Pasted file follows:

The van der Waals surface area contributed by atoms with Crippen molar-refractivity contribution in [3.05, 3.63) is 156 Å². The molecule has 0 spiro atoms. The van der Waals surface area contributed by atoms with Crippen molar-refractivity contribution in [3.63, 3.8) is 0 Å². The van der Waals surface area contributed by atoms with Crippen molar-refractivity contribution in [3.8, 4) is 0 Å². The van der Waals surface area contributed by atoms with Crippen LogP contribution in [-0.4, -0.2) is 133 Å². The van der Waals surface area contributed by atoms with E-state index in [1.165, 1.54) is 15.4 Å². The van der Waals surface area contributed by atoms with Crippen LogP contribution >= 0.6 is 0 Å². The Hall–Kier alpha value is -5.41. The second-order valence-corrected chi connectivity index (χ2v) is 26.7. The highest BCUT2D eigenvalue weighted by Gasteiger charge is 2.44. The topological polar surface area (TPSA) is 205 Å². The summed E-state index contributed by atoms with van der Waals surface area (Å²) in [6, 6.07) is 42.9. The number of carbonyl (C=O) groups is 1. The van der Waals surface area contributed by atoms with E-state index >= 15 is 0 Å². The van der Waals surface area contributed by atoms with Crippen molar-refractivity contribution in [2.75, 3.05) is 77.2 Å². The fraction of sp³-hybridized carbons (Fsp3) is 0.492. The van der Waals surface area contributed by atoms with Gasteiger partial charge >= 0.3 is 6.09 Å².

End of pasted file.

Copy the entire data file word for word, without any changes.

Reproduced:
The van der Waals surface area contributed by atoms with Crippen molar-refractivity contribution in [3.05, 3.63) is 156 Å². The molecule has 0 spiro atoms. The van der Waals surface area contributed by atoms with Crippen molar-refractivity contribution in [3.63, 3.8) is 0 Å². The van der Waals surface area contributed by atoms with Crippen molar-refractivity contribution in [3.8, 4) is 0 Å². The van der Waals surface area contributed by atoms with Crippen LogP contribution in [-0.4, -0.2) is 133 Å². The van der Waals surface area contributed by atoms with E-state index in [1.165, 1.54) is 15.4 Å². The van der Waals surface area contributed by atoms with Crippen LogP contribution >= 0.6 is 0 Å². The Hall–Kier alpha value is -5.41. The second-order valence-corrected chi connectivity index (χ2v) is 26.7. The highest BCUT2D eigenvalue weighted by Gasteiger charge is 2.44. The topological polar surface area (TPSA) is 205 Å². The summed E-state index contributed by atoms with van der Waals surface area (Å²) in [6, 6.07) is 42.9. The number of carbonyl (C=O) groups is 1. The van der Waals surface area contributed by atoms with E-state index >= 15 is 0 Å². The van der Waals surface area contributed by atoms with Crippen molar-refractivity contribution in [2.75, 3.05) is 77.2 Å². The fraction of sp³-hybridized carbons (Fsp3) is 0.492. The van der Waals surface area contributed by atoms with Gasteiger partial charge >= 0.3 is 6.09 Å².